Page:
So what measurements might you use? We can learn much from games here which contain progress measures of innumerable kinds – the feeling of constant forward momentum will support continued action. The actual form the measure will take can be tailored to individual requirements.
‘Are we nearly there yet?’ – another form of effective progress measure for keeping players on the straight and narrow, particularly effective for time bound or target-led goals
‘Streaks’ of activity – a measure of consistent action, for example, visiting the game daily and feeding in data can make it more likely for activity to continue, with players reluctant to ‘break the chain’, particularly if this has a strong graphic representation. (e.g. red crosses on a calendar).
Getting ‘better’ (or worse) – a clear definition of a future desirable state, along with a simple way of measuring ‘units of progress’ towards it.
Personal bests – a time honoured way of keeping players engaged. Imaginative design can move beyond the obvious here – so you don’t just get a PB for your highest number of action repetitions, or the best time for carrying out that action, but also because you have achieved your longest continuous streak.
Comparison with others – leaderboards and social sharing of achievement can be a powerful incentive for competitive types, and comparison with one’s own performance in previous events / time periods can provide a similar encouragement.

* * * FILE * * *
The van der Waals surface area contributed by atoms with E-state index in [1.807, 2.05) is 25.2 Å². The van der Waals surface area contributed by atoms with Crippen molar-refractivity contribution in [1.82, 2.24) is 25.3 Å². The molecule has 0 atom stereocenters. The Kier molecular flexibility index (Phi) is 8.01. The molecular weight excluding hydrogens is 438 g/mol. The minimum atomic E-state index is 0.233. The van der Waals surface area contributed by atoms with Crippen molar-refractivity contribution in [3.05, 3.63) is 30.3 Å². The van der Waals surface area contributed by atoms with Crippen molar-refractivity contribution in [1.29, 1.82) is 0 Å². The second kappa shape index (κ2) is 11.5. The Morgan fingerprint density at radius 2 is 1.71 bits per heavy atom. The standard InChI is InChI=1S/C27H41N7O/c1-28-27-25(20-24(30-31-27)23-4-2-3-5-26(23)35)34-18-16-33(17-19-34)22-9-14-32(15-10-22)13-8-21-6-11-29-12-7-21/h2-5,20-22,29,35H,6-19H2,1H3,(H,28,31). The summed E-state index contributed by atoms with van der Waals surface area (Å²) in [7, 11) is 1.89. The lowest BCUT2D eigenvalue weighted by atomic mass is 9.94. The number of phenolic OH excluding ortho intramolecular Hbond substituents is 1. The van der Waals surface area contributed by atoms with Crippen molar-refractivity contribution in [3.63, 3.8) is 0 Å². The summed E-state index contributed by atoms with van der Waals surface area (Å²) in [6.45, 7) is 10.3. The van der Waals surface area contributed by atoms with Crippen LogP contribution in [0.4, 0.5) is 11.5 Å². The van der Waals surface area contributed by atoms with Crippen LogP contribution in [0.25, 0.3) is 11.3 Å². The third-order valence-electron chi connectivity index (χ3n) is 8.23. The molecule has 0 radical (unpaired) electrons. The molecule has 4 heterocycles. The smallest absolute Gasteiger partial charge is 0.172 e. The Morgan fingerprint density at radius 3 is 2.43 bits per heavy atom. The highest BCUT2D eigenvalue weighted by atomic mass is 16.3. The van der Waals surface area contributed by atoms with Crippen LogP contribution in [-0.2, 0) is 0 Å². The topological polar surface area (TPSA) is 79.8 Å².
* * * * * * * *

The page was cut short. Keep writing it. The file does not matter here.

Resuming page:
Awards and rewards – the lines between feedback and other games mechanisms can be blurred. For some people visible and concrete symbols of success are a powerful incentive for progress. Game ‘stuff’ like badges or the earning of in game currency which then can be used to buy virtual goods for use in the game
Levels and powerups – enhanced in-game capability or access to new content can be a powerful incentive to progress. Clear level boundaries for gaining these achievements also work well. As someone who has frequently stayed up ‘just one more hour’ to gain the capability to cast a more powerful fireball spell once I level up, I can attest to the lure of the level boundary.
These describe how these mechanisms work within games – what would be required to build these same mechanisms into a work setting?
Sarah Le-Fevre is a games-based learning professional who specialises in organisational learning around systemic ‘wicked problems’, and helping businesses spot and exploit opportunities for ethical ‘for good’ innovation. She works with tools such as Lego® Serious Play® and the Octalysis gamification framework to create compelling immersive learning experiences. She is currently writing a book outlining a systems practice approach to delivering impactful learning within organisations.
A real board games nerd, she is considering having her floors reinforced to support the ever increasing weight of the boxes. When she is not designing or facilitating learning games she is the editor of Ludogogy Magazine, and also the community facilitator for Speculative Optimism, a futures-thinking based co-creation project to imagine and then realise better futures for people and planet. Sarah lives in Oxfordshire with her husband, younger daughter, and a beautiful (but very loud) Bengal cat. Contact her at firstname.lastname@example.org